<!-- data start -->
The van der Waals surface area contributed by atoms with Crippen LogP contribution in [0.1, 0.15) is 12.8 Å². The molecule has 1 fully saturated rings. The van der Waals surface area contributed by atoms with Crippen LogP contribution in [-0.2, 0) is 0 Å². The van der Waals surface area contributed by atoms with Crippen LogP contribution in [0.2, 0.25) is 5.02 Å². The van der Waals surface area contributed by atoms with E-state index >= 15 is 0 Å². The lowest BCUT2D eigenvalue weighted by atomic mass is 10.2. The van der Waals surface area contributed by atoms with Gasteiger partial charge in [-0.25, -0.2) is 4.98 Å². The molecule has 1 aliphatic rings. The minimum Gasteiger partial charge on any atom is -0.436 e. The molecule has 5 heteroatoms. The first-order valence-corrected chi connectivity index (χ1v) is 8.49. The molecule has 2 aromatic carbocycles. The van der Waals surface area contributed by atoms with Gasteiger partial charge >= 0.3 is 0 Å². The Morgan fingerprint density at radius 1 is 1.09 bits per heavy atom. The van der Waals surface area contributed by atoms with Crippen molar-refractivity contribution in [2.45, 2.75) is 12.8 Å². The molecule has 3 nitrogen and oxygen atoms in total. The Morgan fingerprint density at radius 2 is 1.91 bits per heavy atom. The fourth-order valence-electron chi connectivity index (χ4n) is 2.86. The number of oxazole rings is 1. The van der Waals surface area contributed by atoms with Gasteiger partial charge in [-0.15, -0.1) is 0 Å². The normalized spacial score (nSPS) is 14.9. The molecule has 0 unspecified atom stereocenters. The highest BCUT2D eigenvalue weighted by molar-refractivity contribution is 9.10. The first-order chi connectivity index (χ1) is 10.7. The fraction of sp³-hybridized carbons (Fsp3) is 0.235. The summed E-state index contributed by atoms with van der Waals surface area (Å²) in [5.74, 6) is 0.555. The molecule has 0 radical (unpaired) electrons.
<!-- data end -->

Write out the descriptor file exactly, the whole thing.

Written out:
The van der Waals surface area contributed by atoms with Crippen LogP contribution in [0.1, 0.15) is 12.8 Å². The molecule has 1 fully saturated rings. The van der Waals surface area contributed by atoms with Crippen LogP contribution in [-0.2, 0) is 0 Å². The van der Waals surface area contributed by atoms with Crippen LogP contribution in [0.2, 0.25) is 5.02 Å². The van der Waals surface area contributed by atoms with E-state index >= 15 is 0 Å². The lowest BCUT2D eigenvalue weighted by atomic mass is 10.2. The van der Waals surface area contributed by atoms with Gasteiger partial charge in [-0.25, -0.2) is 4.98 Å². The molecule has 1 aliphatic rings. The minimum Gasteiger partial charge on any atom is -0.436 e. The molecule has 5 heteroatoms. The first-order valence-corrected chi connectivity index (χ1v) is 8.49. The molecule has 2 aromatic carbocycles. The van der Waals surface area contributed by atoms with Gasteiger partial charge >= 0.3 is 0 Å². The Morgan fingerprint density at radius 1 is 1.09 bits per heavy atom. The van der Waals surface area contributed by atoms with Crippen molar-refractivity contribution in [2.45, 2.75) is 12.8 Å². The molecule has 3 nitrogen and oxygen atoms in total. The Morgan fingerprint density at radius 2 is 1.91 bits per heavy atom. The fourth-order valence-electron chi connectivity index (χ4n) is 2.86. The number of oxazole rings is 1. The van der Waals surface area contributed by atoms with Gasteiger partial charge in [-0.15, -0.1) is 0 Å². The normalized spacial score (nSPS) is 14.9. The molecule has 0 unspecified atom stereocenters. The highest BCUT2D eigenvalue weighted by molar-refractivity contribution is 9.10. The first-order chi connectivity index (χ1) is 10.7. The fraction of sp³-hybridized carbons (Fsp3) is 0.235. The summed E-state index contributed by atoms with van der Waals surface area (Å²) in [5.74, 6) is 0.555. The molecule has 0 radical (unpaired) electrons.